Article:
Huang Youyi is a Vice President of the China International Publishing Group (CIPG), Vice Chairman and Secretary-General of the Translators Association of China (TAC), and Vice Chairman of the International Federation of Translators (FIT). After graduating from Beijing Foreign Language College (now renamed Beijing Foreign Studies University) with a Major in English, he joined CIPG.
The following is an edited transcript of an interview conducted by China.org.cn with Mr. Huang Youyi.
China.org.cn: As a Vice President and Secretary-General of the Translators Association of China (TAC), would you please talk about the status of translation in China?
Mr. Huang: Two things show that translation in China has entered a new development phase. One is that the development of globalization has created a heightened demand for translation between Chinese and foreign languages in various realms and professions; the other is that demand for translation has been greatly fueled by those economic sectors which seek foreign investment from and business opportunities in the outside world.
The initiation of "the reform and opening-up" policy and onset of globalization have presented new opportunities for translation in China, but not without some headaches. For example, although much effort was made to encourage language students, it turned out that mastery of language alone does not guarantee a quality translation. For a long time, there had been a common misconception that a talented linguist automatically makes for a good translator.
China.org.cn: How do other countries and regions deal with the problem and dispel the misconception?
Mr. Huang: As early as the 1960s, some insightful people in a number of countries and regions – such as Sweden, Australia and Hong Kong – realized that a mastery of language is only the foundation of good translation. Universities in those countries and regions made a point of incorporating translation into curricula for college students, as well as postgraduate studies for a master’s degree or a Ph.D. At the same time, translation accreditation by government-authorized bodies came into its own there. Subsequently, translators were able to start their own business with such an accreditation and the customers could assess a translator by whether he was qualified to this standard. Prices were charged in accordance with the market.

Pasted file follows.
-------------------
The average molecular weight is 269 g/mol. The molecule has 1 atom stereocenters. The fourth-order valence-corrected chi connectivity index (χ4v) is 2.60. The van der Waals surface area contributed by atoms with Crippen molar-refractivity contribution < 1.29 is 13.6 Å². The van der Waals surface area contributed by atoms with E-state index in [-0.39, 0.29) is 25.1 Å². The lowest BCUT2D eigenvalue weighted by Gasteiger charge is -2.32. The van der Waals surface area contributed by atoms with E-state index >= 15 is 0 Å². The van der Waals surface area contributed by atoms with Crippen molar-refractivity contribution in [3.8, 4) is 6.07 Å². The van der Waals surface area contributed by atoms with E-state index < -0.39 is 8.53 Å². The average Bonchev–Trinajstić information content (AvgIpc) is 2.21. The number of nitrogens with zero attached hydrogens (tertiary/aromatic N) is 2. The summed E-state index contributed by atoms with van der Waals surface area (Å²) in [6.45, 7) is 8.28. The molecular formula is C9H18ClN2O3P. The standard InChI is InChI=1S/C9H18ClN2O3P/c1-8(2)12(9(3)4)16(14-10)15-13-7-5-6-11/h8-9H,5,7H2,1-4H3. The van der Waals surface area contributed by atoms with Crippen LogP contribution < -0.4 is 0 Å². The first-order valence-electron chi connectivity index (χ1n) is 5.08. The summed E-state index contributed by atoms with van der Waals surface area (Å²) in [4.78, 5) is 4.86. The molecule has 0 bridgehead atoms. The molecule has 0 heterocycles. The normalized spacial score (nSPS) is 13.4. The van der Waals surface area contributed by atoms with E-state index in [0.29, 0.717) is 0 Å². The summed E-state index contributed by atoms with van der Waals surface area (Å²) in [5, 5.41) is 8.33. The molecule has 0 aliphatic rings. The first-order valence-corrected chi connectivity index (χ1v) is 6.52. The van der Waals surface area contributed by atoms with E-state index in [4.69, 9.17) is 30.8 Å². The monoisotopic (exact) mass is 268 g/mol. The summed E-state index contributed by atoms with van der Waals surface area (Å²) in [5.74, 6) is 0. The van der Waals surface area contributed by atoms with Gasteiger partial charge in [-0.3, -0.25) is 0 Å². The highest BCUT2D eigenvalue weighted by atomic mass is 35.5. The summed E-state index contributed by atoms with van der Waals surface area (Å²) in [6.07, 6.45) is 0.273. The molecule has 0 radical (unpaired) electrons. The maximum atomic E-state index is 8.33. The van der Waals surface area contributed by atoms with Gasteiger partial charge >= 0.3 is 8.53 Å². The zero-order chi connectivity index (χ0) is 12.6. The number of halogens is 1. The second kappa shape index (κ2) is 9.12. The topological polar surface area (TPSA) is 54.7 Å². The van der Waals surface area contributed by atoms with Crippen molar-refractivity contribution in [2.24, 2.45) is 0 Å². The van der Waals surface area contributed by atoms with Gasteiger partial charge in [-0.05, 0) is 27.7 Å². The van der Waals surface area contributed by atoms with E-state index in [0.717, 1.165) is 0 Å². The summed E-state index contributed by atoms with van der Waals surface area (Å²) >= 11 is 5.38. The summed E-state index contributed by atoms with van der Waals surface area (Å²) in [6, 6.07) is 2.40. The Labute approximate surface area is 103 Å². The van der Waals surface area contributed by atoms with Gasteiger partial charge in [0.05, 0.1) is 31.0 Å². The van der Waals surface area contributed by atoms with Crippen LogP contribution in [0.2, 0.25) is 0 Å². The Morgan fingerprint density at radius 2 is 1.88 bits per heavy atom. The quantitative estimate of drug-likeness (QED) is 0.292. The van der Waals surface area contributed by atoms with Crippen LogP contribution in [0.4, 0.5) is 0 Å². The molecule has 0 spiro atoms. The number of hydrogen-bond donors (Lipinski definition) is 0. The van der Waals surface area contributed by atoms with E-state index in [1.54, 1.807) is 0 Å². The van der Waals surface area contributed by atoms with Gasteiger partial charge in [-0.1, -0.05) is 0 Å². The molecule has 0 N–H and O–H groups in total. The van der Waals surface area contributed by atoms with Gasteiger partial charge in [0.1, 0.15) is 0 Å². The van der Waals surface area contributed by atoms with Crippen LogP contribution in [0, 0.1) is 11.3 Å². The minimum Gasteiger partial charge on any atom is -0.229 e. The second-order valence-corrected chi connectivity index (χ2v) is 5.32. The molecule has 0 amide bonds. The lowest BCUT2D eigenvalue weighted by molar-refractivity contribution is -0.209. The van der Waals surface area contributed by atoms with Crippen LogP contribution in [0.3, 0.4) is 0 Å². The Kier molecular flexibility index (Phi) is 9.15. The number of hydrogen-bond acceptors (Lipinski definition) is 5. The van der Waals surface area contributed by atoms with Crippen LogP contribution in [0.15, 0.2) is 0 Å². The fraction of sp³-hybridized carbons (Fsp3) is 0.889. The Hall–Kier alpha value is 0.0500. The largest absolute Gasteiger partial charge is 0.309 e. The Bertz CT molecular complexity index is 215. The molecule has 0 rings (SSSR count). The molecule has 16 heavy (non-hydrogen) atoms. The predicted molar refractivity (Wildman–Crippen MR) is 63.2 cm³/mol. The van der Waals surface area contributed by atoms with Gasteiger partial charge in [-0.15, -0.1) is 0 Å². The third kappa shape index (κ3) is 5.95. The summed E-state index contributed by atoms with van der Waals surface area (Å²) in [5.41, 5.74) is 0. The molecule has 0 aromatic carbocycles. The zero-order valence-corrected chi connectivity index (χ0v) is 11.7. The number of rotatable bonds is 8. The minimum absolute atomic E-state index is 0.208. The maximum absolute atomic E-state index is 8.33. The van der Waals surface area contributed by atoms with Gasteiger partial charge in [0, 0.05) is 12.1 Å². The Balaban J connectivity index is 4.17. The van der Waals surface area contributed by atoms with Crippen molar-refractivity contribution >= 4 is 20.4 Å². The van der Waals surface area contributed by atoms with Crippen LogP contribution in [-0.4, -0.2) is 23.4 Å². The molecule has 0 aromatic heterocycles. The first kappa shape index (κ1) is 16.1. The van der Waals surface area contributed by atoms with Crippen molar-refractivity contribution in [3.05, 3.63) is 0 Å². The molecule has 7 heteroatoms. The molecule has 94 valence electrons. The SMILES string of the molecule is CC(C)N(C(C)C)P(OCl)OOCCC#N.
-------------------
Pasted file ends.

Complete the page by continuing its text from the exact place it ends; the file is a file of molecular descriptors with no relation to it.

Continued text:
China.org.cn: Would you please talk about how China handled the problem?
Mr. Huang: Translation circles in China were also conscious of the problem. In 1996, based on a survey of opinion, TAC filed a proposal suggesting that central government offer translation curricula as an independent discipline in universities across the country. Initially the suggestion was met with skepticism. Some people thought that majors in foreign language were the equivalent of translators. We rebutted this case by questioning why there was a need to offer Chinese curricula in the universities given that we were Chinese?
To meet the growing need for translation, the Ministry of Personnel drafted the temporary regulations of the China Aptitude Test for Translators and Interpreters (CATTI) in 2003 in a bid to establish professional criteria for the translation industry. Currently, the test has two levels intended for candidates of varying degrees of proficiency.
In 2006, the Ministry of Education decided to offer translation curricula in 15 universities, requiring students to hone skills in cross-cultural exchanges, written translation, and interpretation. Among them, interpretation comprises simultaneous interpretation and consecutive interpretation. A school of foreign languages in a university can enroll 70 students while a translation program can enroll no more than two students.